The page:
The recent announcement of breakthrough progress in mapping the human genome reminded me of a lecture on bioethics at Rice University I attended several years ago. It became clear to me then that our 27-year old war over abortion and the Roe v. Wade decision is just the tip of the iceberg compared to the ethical/moral dilemma we will certainly face as the genetic map reveals itself. In the May/June 1996 issue of Society magazine, Toby Huff describes genetic engineering as the fourth great scientific revolution, after the Copernican, the Darwinian, and the Freudian. In fact, the previous three upheavals in self understanding now seem to pale in comparison to the genetic possibilities that were formerly not only impossible but unimaginable. Man is now poised to alter the human genetic endowment—once thought to be irrevocably the purview of God. That means that increasingly what is “natural” is in doubt.
Peter Singer, who holds the chair in bioethics at Princeton University’s Center for Human Values, says we need a newly defined ethic, because the old one of the sanctity of human life based upon man created in God’s image has collapsed. This brand of opinion leadership in the bioethics community is fairly widespread. In order to have influence in this community, one must subscribe to the paradigm—those whose advocacy is rooted in religion and the Judeo-Christian ethic are usually ignored. According to Wesley J. Smith in his The Culture of Death, mainstream bioethics reached a consensus long ago that religious values are divisive in a pluralistic society and thus have little place in the formulation of public policy. As we grapple with the bioethical issues that unfold, we should be mindful that an era of genetic manipulation is upon us and many agendas will be at work. We should pay careful attention to those who would make public policy and remember that, as Horace Busby cautioned me many years ago, government is never a benign institution, that the purposes of those close to power and authority are never, innocently, to be trusted.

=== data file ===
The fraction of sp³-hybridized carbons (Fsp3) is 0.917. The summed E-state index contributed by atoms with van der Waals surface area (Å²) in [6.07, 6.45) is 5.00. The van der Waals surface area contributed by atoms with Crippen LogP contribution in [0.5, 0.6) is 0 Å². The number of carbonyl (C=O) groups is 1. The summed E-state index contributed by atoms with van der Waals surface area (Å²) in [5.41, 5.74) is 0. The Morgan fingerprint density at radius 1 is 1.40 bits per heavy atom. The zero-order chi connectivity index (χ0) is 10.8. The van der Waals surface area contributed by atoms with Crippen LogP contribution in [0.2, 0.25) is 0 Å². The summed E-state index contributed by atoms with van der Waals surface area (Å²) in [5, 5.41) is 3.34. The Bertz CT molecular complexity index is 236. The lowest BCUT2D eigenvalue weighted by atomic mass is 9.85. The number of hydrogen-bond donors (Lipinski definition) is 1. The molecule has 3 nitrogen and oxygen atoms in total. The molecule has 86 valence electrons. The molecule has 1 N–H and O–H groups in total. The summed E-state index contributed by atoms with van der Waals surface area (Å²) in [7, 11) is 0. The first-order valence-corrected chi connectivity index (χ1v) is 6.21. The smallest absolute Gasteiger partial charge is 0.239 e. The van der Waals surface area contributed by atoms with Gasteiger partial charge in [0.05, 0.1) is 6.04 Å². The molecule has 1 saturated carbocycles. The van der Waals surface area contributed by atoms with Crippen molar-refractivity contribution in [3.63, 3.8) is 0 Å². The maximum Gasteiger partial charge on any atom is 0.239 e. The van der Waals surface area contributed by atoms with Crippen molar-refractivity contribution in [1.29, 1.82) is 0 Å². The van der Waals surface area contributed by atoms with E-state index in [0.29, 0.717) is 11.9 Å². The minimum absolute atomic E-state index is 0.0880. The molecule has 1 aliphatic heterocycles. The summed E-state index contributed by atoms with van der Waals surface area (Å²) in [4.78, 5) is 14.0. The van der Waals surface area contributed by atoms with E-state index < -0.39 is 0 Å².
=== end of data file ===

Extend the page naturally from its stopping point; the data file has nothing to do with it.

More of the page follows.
The belief that human behavior could be shaped by social engineering has had terrible consequences, particularly during the past century. The institutions of our liberal democratic order are based on the realities of human nature. As George Will has so eloquently put it, “If we treat moral scruples impatiently, as inherently retrograde in a scientifically advancing civilization, we will not be in moral trim when, soon, our very humanity will depend on it.”
A final point: It has been suggested by some, including Jeremy Rifkin, that the human gene pool and related intellectual property be held in trust as a “commons” for all mankind. I disagree in two respects—one, my genes are mine, they don’t belong to the state or the United Nations, and two, excluding the genes and the sequence itself, we must allow incentives and protection for private property rights for the proper future development of the spin-off intellectual property.